Twelve of the 26 patients (46%) in the standard CPR group survived to hospital admission and to ≥1 hour after admission. Seven patients of this group were discharged, and 6 survived for >6 months (P<0.05 compared with the Lifestick-CPR group). One of the patients remained in a coma in a vegetative state. He died after 12 weeks while being cared for in a nursing home. A second patient who was a long-term survivor had a moderate cerebral and overall disability; a third patient had a moderate cerebral disability but a good overall performance. The other 4 long-term survivors were without neurological deficit.
With Lifestick-CPR, 7 patients were admitted to a hospital (4 patients with ventricular fibrillation, 3 with other arrhythmia at baseline registration). All but one of these patients survived for >1 hour after admission, but none regained consciousness or survived to discharge. One patient with asystole at first arrhythmia registration died in irreversible cardiogenic shock shortly after admission to an intensive care unit.
Safety of the Device
There were no reports of severe injuries or resuscitation-related major complications during clinical course in survivors. In 9 of the 14 patients with conventional CPR and 7 of 17 patients with Lifestick-CPR who died at the scene, an autopsy was performed (Table 3). Sternal or rib fractures were found more frequently with conventional CPR, the difference being significant (P<0.05) with rib fractures. With conventional CPR, we observed 1 unusual fracture of the thoracal spine in an elderly female patient with severe osteoporosis. With Lifestick-CPR, minor abdominal lesions (insignificant peritoneal bleedings) were observed in 1 patient, and 1 patient had a minor hematoma in the hilar region.
Practicability of the Lifestick Device
The median time of interruption of cardiac massage necessary to fix the device was 20 seconds (range, 10 to 73 seconds). More than 30 seconds were needed in 4 patients. In one of the patients, fixation of the device was unsatisfactory because of hairy and wet skin, leading to a pause in the cardiac massage of 73 seconds. There were 9 reports of poor and unsatisfactory fixation of the adhesive pads to the skin, leading to instability of the device in 4 patients. No other difficulties with respect to application of the Lifestick were noticed. The ability to operate and deliver the compression force was judged to be good in 14 cases and fair in 10 cases on a 4-step scale from superior to poor. The use of the device was subjectively felt to not be more strenuous than conventional CPR and was well accepted.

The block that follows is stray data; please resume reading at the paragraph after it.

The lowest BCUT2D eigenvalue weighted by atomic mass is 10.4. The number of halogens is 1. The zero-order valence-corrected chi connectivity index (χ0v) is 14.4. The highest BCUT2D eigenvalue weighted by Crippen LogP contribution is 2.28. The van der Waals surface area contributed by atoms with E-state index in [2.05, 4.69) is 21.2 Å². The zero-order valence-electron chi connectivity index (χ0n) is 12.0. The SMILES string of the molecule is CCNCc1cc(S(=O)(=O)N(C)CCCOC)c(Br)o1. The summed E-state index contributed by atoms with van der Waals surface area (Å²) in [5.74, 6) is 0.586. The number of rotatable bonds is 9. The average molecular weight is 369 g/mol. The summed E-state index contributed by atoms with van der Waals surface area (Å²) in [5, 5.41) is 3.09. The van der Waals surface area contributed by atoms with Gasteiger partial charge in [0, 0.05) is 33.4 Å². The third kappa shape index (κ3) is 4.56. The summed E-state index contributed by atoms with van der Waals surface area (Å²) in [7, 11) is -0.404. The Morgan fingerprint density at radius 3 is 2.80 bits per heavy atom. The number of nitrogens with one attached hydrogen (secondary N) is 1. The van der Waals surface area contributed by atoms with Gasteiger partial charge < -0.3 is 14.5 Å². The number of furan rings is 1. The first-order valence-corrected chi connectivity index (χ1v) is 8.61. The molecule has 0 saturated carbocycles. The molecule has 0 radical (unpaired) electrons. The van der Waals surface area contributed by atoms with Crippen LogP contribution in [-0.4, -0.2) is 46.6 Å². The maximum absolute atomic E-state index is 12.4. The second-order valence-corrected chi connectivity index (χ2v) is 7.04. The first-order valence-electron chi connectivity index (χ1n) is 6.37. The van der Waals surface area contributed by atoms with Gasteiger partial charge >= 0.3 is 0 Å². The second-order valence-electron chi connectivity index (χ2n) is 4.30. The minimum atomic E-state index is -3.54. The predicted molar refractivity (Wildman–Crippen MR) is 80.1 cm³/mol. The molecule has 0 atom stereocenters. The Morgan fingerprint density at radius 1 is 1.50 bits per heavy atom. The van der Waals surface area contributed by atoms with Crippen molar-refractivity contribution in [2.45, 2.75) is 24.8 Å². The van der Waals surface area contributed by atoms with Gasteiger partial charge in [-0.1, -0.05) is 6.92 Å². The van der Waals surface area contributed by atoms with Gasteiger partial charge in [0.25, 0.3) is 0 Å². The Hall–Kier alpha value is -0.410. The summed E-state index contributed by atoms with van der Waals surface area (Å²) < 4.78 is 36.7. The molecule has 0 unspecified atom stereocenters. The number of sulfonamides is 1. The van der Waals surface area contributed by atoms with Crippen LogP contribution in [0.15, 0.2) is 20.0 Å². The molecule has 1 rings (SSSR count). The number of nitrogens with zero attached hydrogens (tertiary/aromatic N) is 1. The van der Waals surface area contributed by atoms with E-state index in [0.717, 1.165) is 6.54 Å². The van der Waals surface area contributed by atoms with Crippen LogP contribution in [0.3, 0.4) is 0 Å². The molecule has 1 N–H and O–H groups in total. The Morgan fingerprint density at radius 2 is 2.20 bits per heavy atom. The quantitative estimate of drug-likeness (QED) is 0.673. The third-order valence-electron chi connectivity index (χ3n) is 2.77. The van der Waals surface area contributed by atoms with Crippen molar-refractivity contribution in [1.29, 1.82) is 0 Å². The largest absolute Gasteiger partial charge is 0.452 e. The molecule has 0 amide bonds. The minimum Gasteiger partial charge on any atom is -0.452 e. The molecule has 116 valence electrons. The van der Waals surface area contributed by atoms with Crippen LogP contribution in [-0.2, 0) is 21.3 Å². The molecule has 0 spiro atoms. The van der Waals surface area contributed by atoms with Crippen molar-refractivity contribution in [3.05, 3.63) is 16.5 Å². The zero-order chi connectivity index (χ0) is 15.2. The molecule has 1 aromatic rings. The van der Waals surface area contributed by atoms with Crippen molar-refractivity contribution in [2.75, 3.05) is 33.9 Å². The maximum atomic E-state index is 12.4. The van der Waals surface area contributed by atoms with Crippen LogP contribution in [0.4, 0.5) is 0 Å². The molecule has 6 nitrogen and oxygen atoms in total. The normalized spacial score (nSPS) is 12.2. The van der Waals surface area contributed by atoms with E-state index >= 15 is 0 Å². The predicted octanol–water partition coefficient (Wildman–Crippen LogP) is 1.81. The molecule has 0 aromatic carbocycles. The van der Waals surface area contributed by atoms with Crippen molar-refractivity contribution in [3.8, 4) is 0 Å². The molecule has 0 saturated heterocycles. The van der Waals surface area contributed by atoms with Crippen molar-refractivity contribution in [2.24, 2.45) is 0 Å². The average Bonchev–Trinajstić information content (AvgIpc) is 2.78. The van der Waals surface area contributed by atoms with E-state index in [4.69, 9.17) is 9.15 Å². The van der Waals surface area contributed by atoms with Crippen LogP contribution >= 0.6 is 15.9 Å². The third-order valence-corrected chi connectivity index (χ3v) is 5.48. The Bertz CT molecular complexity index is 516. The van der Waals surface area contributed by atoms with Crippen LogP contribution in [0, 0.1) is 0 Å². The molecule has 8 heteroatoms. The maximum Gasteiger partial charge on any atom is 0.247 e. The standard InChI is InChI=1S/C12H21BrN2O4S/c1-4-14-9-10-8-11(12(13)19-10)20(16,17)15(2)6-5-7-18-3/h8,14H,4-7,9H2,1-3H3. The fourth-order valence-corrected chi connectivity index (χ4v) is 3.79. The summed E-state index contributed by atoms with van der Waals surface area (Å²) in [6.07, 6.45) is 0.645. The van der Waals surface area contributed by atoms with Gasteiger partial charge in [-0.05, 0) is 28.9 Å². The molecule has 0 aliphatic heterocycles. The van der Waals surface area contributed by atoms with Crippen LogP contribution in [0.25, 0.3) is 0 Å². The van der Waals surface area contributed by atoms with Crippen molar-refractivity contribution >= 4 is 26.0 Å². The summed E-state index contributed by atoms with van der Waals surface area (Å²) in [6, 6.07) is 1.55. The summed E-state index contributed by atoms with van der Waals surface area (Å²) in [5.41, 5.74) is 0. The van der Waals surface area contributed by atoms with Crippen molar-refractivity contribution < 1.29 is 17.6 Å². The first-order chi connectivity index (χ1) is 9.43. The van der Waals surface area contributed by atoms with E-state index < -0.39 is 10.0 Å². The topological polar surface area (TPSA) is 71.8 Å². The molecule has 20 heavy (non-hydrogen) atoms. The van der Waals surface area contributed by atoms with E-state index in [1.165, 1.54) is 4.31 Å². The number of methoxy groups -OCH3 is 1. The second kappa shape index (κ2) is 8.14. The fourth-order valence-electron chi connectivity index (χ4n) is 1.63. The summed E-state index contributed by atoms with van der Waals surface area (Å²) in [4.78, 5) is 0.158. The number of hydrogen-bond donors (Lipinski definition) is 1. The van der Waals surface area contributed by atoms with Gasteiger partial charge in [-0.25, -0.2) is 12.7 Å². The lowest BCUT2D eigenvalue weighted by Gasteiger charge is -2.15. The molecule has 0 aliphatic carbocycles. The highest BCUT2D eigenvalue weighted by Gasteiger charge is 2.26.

An increased venous refill of the thorax is the basic mechanism leading to an increased coronary perfusion pressure and an increased vital organ blood flow with interposed abdominal compression CPR and active compression-decompression CPR.3,4 By combining and extending both techniques—ie, by phased chest and abdominal compression-decompression—a further improvement of organ blood flow could be expected from experiments according to the results of an electronic model.9 With this novel technique, thoracic decompression during abdominal compression leads to an increased venous return to the thorax by negative intrathoracic pressure. Moreover, abdominal decompression during chest compression may lead to an increased blood flow because afterload is decreased.13 In an animal model, a significant increase of coronary perfusion pressure and a better 48-hour outcome were documented.6 Also, in a recent animal study, a significantly elevated cerebral perfusion pressure, total cerebral blood flow, and left ventricular myocardial blood flow were achieved before administration of epinephrine with Lifestick-CPR compared with standard CPR.7 Finally, in a small number of patients with cardiac arrest refractory to conventional CPR, an increase of coronary perfusion pressure was shown8 after initiation of Lifestick-CPR. In an attempt to evaluate the new device in a routine environment, we compared the Lifestick-CPR technique with conventional CPR in the prehospital setting in patients with nontraumatic cardiac arrest. The principal goal of this pilot study was to test feasibility, practicability and safety of the new device.
One major problem with CPR is the mechanical trauma, which in some cases may lead to life-threatening injuries. Depending on the definition and exactness of investigation, the rate of injuries is reported to be between 21% and >65%.14 In a series of 705 autopsies after conventional resuscitation, thoracic complications of different degrees were observed in a total of 42.7% of cases. Rib fractures were found in 31.6%, sternal fractures in 21.1%. In 18.3%, mediastinal hemorrhages were observed. Moreover, abdominal injuries were described in 30.8%, and pulmonary complications in 13%. In nearly 0.5% of the cases, the injuries were categorized as life-threatening.15 With ACD-CPR, the rate of severe thorax injuries was equal or somewhat higher than that of standard CPR.16 In 1 investigation in cadavers, sternal fractures were found in 11 of 37 cases and rib fractures in 27 of 37 cases at autopsy after ACD-CPR,17 predominantly in women. In our study, we generally found rib and sternal fractures in a high rate of autopsies (Table 3) with conventional CPR, which corresponds to literature,15,16,18 and a significantly lower incidence of fractures after Lifestick-CPR. Most importantly, there was no tendency of an increase of abdominal lesions with the new technique. Autopsy was, however, not performed in all nonsurvivors, and moreover, there was no systematic search for injuries in survivors, which may lead to underreporting.